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In our upstairs bathroom, the toilet and cold faucet in the sink stop working every winter when it is cold.

The shower works and the hot water at the sink faucet work.

We have tried heating up the room to 85. Looking for the source line and trying to heat it but can't. Our master bath is on the other side of the shower and we do not have any problems. Our daughter's closet is on the back side of the toilet and sink and her room is usually warm.

We tried turning on the hot water and holding it with rag and forcing water back up the faucet for an airlock and it didn't help either.

There is only one wall to the outside and it has a window.

We don't think there are outside lines but we think the cold line goes up into the attic. We hired someone to look and they said it was insulated where they could see but it might not be when it goes into the wall.

Nothing ever leaks so pipes never break. When the weather warms up, it works again. Drawing enter image description here

Master Bath

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    Yeah, you need to "follow that pipe". It is freezing; it's just not freezing enough to crack it. So far. – Harper - Reinstate Monica Jan 20 '20 at 1:08
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    I'm with @Harper-ReinstateMonica on this. Clearly the line is freezing. It's either not freezing enough to split the line or the line is flexible enough to survive freezing. Either way, you need to track it down and fix the problem. – jwh20 Jan 20 '20 at 1:19
  • You don't really have a question in your question. What are you asking? If this is OK to leave, or how to fix it? – PhilippNagel Jan 20 '20 at 2:20
  • I'm looking for advice on first what the problem might be and then how to fix it. Appreciate the responses already. Thank you! – SaminIowa Jan 20 '20 at 2:30
  • If you could provide a sketch of the baths layout and the walls it could be helpful, I am guessing the feed is on an inside wall to the other bath first. If it goes into the ceiling insulation may not stop it from freezing but may be the reason it has not broken. I have had lines in the ceiling freeze and break. If the supply from the master is in the ceiling I would want to add some self regulating heat tape. It is more expensive but the stuff I use is for inside attics and crawl spaces (not all heat tape is approved for use in these locations). – Ed Beal Jan 20 '20 at 15:52
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As others state, fix it before the pipe bursts, and you have expensive water damage, possibly making the house unlivable.

Temporarily, you might try putting insulation over the outside of the wall where the pipe runs. You could try following the path of the pipe with a stud finder, though if it's plastic pipe, it might not show. Then make place bats of insulation outside long that path, and cover them with a wood frame to prevent that insulation getting damaged.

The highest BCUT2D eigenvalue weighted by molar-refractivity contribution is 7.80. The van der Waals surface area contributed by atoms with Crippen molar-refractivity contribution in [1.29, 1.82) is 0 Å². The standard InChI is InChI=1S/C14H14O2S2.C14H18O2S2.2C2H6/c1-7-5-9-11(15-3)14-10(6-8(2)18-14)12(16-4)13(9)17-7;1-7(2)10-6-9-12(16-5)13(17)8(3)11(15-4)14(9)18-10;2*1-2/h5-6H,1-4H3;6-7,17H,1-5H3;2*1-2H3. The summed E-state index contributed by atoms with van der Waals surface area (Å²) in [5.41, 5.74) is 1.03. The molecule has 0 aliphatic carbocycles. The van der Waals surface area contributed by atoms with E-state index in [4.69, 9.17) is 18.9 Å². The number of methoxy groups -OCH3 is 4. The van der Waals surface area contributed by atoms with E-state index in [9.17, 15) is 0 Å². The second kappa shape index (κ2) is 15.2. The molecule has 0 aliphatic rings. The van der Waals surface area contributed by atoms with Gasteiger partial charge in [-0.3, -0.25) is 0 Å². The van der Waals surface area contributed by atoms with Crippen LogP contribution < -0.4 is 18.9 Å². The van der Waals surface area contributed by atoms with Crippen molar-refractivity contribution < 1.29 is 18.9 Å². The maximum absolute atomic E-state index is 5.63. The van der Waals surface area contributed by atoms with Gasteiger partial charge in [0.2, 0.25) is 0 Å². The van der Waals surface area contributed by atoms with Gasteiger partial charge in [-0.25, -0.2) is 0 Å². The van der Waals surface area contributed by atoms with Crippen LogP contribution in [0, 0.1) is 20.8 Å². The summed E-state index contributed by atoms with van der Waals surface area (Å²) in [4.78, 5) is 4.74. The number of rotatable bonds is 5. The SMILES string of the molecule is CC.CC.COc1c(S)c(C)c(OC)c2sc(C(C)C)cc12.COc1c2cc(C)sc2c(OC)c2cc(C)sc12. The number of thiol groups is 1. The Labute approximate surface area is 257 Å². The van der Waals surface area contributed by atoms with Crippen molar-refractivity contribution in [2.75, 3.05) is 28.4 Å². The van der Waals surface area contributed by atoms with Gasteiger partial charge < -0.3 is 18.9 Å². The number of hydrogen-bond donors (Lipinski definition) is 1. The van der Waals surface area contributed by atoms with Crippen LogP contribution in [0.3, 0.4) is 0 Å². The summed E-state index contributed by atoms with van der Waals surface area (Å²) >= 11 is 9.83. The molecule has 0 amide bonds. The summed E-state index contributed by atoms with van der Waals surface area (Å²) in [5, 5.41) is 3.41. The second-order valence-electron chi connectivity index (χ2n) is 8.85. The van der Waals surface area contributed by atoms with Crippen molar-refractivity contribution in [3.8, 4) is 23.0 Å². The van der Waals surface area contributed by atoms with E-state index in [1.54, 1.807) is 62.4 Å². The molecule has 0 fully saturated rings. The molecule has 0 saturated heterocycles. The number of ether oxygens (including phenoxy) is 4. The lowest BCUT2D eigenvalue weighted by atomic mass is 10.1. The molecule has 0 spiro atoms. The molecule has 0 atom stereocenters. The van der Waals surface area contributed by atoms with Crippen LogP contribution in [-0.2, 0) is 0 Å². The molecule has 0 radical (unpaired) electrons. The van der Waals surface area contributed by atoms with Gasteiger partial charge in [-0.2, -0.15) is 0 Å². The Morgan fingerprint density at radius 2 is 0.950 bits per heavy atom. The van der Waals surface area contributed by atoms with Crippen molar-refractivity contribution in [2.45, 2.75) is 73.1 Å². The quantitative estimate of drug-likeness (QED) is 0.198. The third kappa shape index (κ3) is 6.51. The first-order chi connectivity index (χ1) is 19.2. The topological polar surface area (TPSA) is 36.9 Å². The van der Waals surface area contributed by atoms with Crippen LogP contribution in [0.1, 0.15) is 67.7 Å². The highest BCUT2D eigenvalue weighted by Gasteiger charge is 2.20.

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  • I added images to the original post of the bathroom, the master bath next to it and a drawing. The master sink and toilet face the outside wall where the bathroom that is freezing faces an interior wall. Thank you for all the help. – SaminIowa Jan 28 '20 at 2:41
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From your description, it sounds like maybe the line up in the attic is just insulated by that foam pipe insulation. If it get cold enough out, that will not be enough to keep it from freezing. It might be worthwhile asking who you hired to check it out about that If they could see the pipe, it was not insulated enough, even if it was insulated by that pipe insulation. In that case, I would recommend adding insulation around the pipe (you could do lose fill blow in, or lay bats around and over it, depending on what is easiest in your attic).

From your description, it doesn't sound like the pipe actually runs through the outside wall, so I would focus the attention to the attic.

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  • Thank you, I added images to the original post for review. – SaminIowa Jan 28 '20 at 2:42
  • Any other suggestions after seeing the drawings? – SaminIowa Jan 31 '20 at 2:50
  • Well the drawing makes it pretty clear that most likely the pipe is either in the wall or in the floor along the outside wall, going from master to second bathroom. What's underneath the room? At the toilet in the second bath and master bath, where does the water valve stem out of - wall or floor? – PhilippNagel Jan 31 '20 at 14:19
  • Another bathroom is directly below that bathroom. Our family room is directly below our master bath room. Value stems from the wall. – SaminIowa Feb 8 '20 at 15:09
  • Well I think it sounds very likely the pipe is running in the wall between the shower and toilet, or maybe in the floor there close to the outside wall. You will need to figure out how to locate that pipe, see if you can rent an inspection camera locally, or maybe even a locator tool if your pipes are metal, it might work to use that. The long term solution is to open up the wall and insulate, or re-route the pipe. Short term, you can leave the facuet in your guest bath on a slow trickle when it gets cold to keep water flowing and hopefully keep it from freezing. – PhilippNagel Feb 17 '20 at 18:54

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